All information has been obtained from sources believed to be reliable, but its accuracy is not guaranteed. There is no representation or warranty as to the current accuracy, reliability or completeness of, nor liability for, decisions based on such information and it should not be relied on as such. For term definitions and index descriptions, please access the glossary on Please note, it is not possible to invest directly in an index.

Important information on risk
Investing involves risk; principal loss is possible. Debt or fixed income securities are subject to market risk, credit risk, interest rate risk, call risk, derivatives risk, dollar roll transaction risk and income risk. As interest rates rise, bond prices fall. Below investment grade or high yield debt securities are subject to liquidity risk and heightened credit risk. Preferred securities are subordinated to bonds and other debt instruments in a company’s capital structure and therefore are subject to greater credit risk. Foreign investments involve additional risks, including currency fluctuation, political and economic instability, lack of liquidity and differing legal and accounting standards. Asset-backed and mortgage-backed securities are subject to additional risks such as prepayment risk, liquidity risk, default risk and adverse economic developments. The value of convertible securities may decline in response to such factors as rising interest rates and fluctuations in the market price of the underlying securities. Senior loans are subject to loan settlement risk due to the lack of established settlement standards or remedies for failure to settle. These investments are subject to credit risk and potentially limited liquidity, as well as interest rate risk, currency risk, prepayment and extension risk, and inflation risk.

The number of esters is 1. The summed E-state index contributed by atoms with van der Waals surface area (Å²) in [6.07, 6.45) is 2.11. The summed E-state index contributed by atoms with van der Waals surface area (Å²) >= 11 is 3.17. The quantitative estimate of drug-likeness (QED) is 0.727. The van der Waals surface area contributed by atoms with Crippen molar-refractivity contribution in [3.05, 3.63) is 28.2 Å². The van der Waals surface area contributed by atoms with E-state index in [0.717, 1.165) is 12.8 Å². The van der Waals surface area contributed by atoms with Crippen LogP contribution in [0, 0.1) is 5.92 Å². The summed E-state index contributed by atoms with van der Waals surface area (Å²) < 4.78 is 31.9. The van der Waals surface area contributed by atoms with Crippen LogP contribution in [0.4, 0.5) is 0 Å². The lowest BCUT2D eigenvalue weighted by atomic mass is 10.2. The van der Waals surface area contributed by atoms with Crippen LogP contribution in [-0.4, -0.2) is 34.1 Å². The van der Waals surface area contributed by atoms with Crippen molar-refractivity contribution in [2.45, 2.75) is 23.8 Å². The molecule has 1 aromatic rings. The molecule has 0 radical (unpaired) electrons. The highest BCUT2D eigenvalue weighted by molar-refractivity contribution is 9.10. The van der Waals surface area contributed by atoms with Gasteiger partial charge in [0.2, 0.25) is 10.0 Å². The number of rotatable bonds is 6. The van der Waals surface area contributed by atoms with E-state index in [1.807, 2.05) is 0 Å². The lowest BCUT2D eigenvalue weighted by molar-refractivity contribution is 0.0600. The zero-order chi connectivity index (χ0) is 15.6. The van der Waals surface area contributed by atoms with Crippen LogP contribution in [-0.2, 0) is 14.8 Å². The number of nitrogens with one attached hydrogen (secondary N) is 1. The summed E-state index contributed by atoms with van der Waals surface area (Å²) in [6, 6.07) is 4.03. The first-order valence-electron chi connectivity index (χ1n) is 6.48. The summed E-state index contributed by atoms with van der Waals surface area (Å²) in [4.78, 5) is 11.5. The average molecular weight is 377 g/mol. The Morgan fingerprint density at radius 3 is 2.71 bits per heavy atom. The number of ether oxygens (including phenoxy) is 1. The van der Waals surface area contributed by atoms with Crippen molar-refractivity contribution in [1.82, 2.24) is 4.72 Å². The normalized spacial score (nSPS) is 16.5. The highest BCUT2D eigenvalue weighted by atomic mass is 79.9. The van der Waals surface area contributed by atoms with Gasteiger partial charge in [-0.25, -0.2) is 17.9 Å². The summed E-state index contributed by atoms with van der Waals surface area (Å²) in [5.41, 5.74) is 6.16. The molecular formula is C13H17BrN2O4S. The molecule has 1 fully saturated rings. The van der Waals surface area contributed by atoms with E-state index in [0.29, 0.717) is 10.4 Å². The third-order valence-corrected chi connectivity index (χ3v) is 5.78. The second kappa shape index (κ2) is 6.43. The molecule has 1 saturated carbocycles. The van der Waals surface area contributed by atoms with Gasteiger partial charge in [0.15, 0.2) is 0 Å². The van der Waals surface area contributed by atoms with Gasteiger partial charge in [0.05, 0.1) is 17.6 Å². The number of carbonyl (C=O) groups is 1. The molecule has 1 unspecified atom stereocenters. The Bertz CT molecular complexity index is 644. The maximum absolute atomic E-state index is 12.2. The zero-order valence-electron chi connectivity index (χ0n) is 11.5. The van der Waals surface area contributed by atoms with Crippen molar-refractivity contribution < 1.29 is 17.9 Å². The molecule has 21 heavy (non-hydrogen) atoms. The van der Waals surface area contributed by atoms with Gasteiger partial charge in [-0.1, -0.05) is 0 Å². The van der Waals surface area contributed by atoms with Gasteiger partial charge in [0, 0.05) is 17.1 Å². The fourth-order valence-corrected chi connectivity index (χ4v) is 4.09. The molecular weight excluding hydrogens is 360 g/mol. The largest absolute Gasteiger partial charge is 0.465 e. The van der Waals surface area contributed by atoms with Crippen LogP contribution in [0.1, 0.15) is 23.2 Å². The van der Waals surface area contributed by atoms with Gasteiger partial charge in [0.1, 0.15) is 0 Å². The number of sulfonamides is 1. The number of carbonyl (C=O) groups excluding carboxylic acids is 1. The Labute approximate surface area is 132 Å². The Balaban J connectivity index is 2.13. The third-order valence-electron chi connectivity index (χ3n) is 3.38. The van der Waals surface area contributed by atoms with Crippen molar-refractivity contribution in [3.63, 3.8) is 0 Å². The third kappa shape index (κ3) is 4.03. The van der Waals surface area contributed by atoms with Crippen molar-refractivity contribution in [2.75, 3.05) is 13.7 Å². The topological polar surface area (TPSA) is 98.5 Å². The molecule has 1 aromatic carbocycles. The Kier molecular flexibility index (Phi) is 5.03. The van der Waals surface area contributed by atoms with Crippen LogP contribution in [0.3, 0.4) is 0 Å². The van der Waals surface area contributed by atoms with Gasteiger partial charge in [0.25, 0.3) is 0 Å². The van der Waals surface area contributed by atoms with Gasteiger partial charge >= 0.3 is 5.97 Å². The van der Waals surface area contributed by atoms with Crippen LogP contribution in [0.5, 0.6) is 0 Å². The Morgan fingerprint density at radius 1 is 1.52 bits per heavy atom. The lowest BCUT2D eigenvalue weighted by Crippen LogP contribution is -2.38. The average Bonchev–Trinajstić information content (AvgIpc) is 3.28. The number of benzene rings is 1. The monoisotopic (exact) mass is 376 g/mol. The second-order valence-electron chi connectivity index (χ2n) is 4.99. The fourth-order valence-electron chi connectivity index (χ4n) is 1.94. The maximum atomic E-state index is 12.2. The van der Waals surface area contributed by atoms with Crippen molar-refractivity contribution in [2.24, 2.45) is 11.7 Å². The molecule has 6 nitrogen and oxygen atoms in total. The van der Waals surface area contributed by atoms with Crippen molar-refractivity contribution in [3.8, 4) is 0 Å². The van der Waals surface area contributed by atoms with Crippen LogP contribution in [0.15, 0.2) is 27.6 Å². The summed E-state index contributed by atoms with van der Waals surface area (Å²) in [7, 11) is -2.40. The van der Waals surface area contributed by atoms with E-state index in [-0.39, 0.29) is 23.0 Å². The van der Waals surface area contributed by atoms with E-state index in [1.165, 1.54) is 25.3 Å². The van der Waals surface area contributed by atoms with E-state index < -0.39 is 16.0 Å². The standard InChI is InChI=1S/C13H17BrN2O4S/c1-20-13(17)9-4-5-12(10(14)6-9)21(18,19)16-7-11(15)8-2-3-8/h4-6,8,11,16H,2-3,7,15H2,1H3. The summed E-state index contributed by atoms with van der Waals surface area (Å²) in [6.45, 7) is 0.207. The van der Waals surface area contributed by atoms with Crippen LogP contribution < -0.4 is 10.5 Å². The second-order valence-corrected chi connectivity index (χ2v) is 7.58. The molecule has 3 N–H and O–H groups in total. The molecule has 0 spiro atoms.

Investors should contact a tax advisor regarding the suitability of tax-exempt investments in their portfolio. If sold prior to maturity, municipal securities are subject to gain/losses based on the level of interest rates, market conditions and the credit quality of the issuer. Income may be subject to the alternative minimum tax (AMT) and/or state and local taxes, based on the state of residence. Income from municipal bonds held by a portfolio could be declared taxable because of unfavorable changes in tax laws, adverse interpretations by the Internal Revenue Service or state tax authorities, or noncompliant conduct of a bond issuer. It is important to review your investment objectives, risk tolerance and liquidity needs before choosing an investment style or manager.

Nuveen, LLC provides investment solutions through its investment specialists.

This information does not constitute investment research as defined under MiFID.